I noticed that the K3003 sounded a little sibilant on some material, so I decided to try the bass boost filter, because boosting bass tends to have the subjective effect of softening the treble. It worked! The only downside was, I found myself wishing for a filter that split the difference between the standard filter and the bass boost filter. On Holly Cole’s “Train Song” (from Temptation), the bass boost filter sounded nearly perfect. It allowed the K3003 to sprinkle the recording’s hyperactive percussion all around my head while capturing all the nuances of the deep, woofer-blowing acoustic bass line. In fact, it didn’t seem to boost the bass at all, just mellow out the treble a bit. The bass boost filter nicely portrayed the lush mix of Steely Dan’s “Aja,” sounding warmer although losing a touch of treble detail compared with the standard filter sound.
On Jeff Beck’s version of “Rollin’ and Tumblin’” (from You Had It Coming), though, the bass boost filter made the sound too soft; I lost some of the edge of Beck’s guitar. And when I was listening to the bass boost filter, I often wished for a little more treble presence no matter what the recording.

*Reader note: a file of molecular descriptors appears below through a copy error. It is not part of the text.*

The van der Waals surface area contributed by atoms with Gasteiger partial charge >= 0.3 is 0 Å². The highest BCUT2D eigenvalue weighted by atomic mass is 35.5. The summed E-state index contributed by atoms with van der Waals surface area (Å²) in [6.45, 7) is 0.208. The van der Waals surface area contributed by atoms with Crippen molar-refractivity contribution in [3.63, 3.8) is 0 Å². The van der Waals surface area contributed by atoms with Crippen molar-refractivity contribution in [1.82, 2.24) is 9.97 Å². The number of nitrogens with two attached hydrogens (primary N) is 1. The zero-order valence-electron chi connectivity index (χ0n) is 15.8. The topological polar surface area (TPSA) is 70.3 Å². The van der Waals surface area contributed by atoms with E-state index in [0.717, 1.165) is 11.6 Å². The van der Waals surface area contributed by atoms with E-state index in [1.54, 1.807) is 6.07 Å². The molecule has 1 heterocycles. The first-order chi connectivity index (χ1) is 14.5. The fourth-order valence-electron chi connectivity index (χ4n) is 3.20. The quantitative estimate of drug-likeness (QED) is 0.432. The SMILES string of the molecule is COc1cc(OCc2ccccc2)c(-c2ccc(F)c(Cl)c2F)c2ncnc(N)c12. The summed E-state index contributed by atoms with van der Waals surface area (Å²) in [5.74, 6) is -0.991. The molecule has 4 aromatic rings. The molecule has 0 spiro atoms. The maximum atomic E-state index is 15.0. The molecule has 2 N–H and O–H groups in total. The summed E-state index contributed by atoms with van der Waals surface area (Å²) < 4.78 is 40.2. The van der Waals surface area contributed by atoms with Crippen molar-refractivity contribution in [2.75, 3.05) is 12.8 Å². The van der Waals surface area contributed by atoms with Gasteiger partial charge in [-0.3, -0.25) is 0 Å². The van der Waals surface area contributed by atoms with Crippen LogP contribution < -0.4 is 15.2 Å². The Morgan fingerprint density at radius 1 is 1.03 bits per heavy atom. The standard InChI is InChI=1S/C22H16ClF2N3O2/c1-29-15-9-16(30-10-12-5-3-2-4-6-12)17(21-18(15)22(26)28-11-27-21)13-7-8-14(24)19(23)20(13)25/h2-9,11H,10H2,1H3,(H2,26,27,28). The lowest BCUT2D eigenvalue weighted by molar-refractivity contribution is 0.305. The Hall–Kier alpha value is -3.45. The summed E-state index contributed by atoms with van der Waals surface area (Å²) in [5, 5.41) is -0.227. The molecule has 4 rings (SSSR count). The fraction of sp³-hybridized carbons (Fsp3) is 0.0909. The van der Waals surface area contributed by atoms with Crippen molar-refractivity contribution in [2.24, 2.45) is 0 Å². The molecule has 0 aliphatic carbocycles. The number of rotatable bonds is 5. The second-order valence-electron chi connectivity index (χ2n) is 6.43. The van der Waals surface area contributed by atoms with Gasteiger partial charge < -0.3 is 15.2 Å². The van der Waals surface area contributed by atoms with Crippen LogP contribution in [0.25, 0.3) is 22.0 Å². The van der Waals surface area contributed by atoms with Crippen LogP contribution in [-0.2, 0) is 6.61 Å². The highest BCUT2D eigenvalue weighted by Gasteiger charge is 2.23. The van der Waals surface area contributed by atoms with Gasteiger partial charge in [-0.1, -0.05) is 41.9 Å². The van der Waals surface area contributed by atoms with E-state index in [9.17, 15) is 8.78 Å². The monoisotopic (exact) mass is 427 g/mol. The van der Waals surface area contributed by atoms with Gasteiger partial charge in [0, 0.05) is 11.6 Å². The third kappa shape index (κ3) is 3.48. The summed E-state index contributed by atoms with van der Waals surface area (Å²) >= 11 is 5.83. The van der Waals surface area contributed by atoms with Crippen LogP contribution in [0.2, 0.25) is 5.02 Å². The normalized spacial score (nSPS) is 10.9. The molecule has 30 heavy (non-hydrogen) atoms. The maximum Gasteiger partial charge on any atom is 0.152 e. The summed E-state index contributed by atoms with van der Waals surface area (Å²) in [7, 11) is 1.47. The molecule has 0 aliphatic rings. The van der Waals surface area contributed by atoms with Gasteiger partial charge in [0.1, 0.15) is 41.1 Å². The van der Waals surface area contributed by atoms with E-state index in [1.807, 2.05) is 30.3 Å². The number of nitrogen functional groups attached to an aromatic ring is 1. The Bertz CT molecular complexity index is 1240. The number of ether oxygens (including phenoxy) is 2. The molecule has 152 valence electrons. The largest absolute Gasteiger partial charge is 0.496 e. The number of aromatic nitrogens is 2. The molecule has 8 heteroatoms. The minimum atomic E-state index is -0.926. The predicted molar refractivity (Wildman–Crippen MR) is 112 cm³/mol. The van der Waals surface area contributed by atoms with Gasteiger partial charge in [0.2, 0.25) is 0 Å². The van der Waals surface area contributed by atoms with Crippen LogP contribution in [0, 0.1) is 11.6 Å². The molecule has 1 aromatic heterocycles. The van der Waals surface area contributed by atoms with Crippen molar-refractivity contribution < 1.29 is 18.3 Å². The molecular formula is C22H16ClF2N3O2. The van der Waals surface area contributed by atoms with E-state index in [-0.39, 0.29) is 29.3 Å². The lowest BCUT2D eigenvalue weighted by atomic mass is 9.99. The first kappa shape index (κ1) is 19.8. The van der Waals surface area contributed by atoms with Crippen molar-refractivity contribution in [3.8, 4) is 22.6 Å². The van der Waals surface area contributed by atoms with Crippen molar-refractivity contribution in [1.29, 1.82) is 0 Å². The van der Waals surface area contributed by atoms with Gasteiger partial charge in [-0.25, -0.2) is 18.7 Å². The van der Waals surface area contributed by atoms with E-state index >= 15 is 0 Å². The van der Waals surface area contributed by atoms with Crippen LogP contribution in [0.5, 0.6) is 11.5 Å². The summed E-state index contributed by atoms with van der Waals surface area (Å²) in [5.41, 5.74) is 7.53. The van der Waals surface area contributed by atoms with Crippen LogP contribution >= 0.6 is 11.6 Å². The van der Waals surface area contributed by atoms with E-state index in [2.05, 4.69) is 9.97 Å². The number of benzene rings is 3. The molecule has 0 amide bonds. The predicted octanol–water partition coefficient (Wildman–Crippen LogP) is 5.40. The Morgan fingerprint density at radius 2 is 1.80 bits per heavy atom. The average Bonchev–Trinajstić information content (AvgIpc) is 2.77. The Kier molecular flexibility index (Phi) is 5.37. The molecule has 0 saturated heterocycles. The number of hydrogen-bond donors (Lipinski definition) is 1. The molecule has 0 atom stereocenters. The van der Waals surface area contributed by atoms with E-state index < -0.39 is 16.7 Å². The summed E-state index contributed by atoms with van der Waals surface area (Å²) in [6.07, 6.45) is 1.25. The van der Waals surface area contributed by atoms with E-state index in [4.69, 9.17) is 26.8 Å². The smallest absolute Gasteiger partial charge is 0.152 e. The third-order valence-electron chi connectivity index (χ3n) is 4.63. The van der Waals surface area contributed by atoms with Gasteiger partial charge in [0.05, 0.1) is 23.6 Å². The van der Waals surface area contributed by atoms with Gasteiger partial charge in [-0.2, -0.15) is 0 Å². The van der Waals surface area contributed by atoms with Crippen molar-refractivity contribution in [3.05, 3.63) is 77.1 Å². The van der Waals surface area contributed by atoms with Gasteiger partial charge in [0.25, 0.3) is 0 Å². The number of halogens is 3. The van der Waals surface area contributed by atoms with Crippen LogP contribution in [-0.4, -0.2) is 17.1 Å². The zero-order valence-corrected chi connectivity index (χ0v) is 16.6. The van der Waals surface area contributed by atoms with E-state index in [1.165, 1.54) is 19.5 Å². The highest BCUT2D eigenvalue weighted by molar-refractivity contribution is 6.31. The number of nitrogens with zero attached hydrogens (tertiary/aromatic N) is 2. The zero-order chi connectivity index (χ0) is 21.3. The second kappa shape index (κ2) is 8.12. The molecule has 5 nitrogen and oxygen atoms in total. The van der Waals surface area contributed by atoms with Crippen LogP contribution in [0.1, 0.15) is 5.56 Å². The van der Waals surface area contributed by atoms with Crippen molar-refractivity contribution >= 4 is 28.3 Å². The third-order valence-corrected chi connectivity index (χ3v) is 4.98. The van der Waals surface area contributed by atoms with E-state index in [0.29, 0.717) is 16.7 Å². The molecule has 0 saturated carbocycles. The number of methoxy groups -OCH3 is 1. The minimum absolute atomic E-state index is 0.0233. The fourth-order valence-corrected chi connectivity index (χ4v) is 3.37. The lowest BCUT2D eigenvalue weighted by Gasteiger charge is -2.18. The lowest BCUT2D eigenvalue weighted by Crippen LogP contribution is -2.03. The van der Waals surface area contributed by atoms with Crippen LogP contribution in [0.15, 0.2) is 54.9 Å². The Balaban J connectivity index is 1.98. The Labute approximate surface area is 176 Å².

I thought the mids were some of the best I’ve heard from a universal-fit IEM. The level of the midrange vis-à-vis the bass and treble sounded about right to me, and all the singers I listened to sounded smooth and natural, with just an occasional and very slight emphasis in the upper mids/lower treble.
Lauren generally liked the sound of the K3003, complimenting its ability to sort out complicated, dense musical mixes. She did, however, feel that the midrange was a little underrepresented in the mix; unfortunately there wasn’t a “mid boost” filter she could use.
The mids and treble got a little more present, though, when I used my Motorola Droid Pro smartphone as the source instead of my iPod touch. That’s because the Droid has a high 75-ohm output impedance that reacts with the K3003’s rising impedance at high frequencies. This actually gave me a nicer balance with the bass boost filter, but sounded a tad harsh with the standard filter.